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Tom Douglas, owner of a dozen Seattle restaurants and national restaurateur of the year, wants to start serving smaller portions. It has nothing to do with the ongoing recession or rising food prices. It’s about food going uneaten.
“Twenty-five to 30 percent of the food we serve goes in the garbage can,” he said. “It just seems like such a huge waste.” The issue is particularly galling for Douglas because he is a board member for Food Lifeline, a nonprofit organization working to end hunger in Western Washington.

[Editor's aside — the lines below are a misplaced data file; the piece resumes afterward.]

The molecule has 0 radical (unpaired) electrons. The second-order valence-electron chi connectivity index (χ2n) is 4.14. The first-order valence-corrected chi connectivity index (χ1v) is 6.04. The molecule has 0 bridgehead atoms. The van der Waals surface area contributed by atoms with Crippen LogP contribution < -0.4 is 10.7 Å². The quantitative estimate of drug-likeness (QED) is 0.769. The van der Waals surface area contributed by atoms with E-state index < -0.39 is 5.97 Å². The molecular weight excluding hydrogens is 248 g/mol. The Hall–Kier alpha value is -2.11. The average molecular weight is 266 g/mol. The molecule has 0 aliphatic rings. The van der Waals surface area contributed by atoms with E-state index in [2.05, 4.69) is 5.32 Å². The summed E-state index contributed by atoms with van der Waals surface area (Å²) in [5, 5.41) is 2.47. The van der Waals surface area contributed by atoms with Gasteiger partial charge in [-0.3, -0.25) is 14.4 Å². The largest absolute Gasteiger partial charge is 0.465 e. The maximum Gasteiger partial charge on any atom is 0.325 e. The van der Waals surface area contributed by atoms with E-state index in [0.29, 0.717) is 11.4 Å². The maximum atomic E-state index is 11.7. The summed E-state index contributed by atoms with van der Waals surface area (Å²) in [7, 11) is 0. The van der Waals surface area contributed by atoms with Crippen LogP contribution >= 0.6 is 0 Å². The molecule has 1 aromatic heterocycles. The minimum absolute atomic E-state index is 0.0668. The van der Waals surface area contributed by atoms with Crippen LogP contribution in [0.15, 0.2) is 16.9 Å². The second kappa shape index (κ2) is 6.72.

In the past three or four years many restaurants have added so-called small plates to their menus, or offered entrees in a smaller size along with the standard size. But those moves were prompted mostly by the economy. Smaller portions mean lower prices, designed to attract cash-strapped customers.
Douglas’ motive is different. “I’m just sick of food going in the garbage,” he said. He would, however, lower prices if he cut back on portion sizes: “Absolutely,” Douglas said. “That’s the million-dollar question. That’s what I’m trying to figure out.”